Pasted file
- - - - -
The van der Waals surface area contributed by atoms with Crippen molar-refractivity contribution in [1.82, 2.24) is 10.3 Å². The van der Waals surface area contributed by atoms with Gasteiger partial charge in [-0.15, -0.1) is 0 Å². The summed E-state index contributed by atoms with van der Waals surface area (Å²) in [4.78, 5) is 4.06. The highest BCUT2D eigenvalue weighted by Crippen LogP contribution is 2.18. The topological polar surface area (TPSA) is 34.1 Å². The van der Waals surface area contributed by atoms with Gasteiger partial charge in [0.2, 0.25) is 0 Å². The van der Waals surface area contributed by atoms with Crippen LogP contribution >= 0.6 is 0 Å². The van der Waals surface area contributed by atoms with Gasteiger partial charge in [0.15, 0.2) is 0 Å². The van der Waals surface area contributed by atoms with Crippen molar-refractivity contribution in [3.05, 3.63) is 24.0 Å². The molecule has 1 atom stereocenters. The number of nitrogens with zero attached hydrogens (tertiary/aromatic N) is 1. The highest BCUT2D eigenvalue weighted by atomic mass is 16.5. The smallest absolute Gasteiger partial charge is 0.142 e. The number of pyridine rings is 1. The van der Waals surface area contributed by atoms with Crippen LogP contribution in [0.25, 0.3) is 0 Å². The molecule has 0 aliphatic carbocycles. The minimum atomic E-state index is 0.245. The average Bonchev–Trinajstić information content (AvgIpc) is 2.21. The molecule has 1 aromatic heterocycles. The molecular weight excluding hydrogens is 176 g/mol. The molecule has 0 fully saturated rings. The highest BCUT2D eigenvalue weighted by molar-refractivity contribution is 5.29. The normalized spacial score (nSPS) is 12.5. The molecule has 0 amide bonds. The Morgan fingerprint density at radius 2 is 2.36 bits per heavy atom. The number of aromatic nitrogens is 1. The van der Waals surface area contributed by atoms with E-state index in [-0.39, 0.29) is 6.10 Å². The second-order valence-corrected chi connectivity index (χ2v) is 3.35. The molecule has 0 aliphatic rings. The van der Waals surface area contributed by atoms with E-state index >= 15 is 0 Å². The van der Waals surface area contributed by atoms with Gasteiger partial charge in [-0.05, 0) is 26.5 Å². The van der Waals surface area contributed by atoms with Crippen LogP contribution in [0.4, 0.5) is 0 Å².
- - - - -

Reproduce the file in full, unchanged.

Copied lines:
The van der Waals surface area contributed by atoms with Crippen molar-refractivity contribution in [1.82, 2.24) is 10.3 Å². The van der Waals surface area contributed by atoms with Gasteiger partial charge in [-0.15, -0.1) is 0 Å². The summed E-state index contributed by atoms with van der Waals surface area (Å²) in [4.78, 5) is 4.06. The highest BCUT2D eigenvalue weighted by Crippen LogP contribution is 2.18. The topological polar surface area (TPSA) is 34.1 Å². The van der Waals surface area contributed by atoms with Gasteiger partial charge in [0.2, 0.25) is 0 Å². The van der Waals surface area contributed by atoms with Crippen LogP contribution >= 0.6 is 0 Å². The van der Waals surface area contributed by atoms with Gasteiger partial charge in [0.15, 0.2) is 0 Å². The van der Waals surface area contributed by atoms with Crippen molar-refractivity contribution in [3.05, 3.63) is 24.0 Å². The molecule has 1 atom stereocenters. The number of nitrogens with zero attached hydrogens (tertiary/aromatic N) is 1. The highest BCUT2D eigenvalue weighted by atomic mass is 16.5. The smallest absolute Gasteiger partial charge is 0.142 e. The number of pyridine rings is 1. The van der Waals surface area contributed by atoms with Crippen LogP contribution in [0.25, 0.3) is 0 Å². The molecule has 0 aliphatic carbocycles. The minimum atomic E-state index is 0.245. The average Bonchev–Trinajstić information content (AvgIpc) is 2.21. The molecule has 1 aromatic heterocycles. The molecular weight excluding hydrogens is 176 g/mol. The molecule has 0 fully saturated rings. The highest BCUT2D eigenvalue weighted by molar-refractivity contribution is 5.29. The normalized spacial score (nSPS) is 12.5. The molecule has 0 amide bonds. The Morgan fingerprint density at radius 2 is 2.36 bits per heavy atom. The number of aromatic nitrogens is 1. The van der Waals surface area contributed by atoms with E-state index in [-0.39, 0.29) is 6.10 Å². The second-order valence-corrected chi connectivity index (χ2v) is 3.35. The molecule has 0 aliphatic rings. The van der Waals surface area contributed by atoms with E-state index >= 15 is 0 Å². The van der Waals surface area contributed by atoms with Gasteiger partial charge in [-0.05, 0) is 26.5 Å². The van der Waals surface area contributed by atoms with Crippen LogP contribution in [0.4, 0.5) is 0 Å².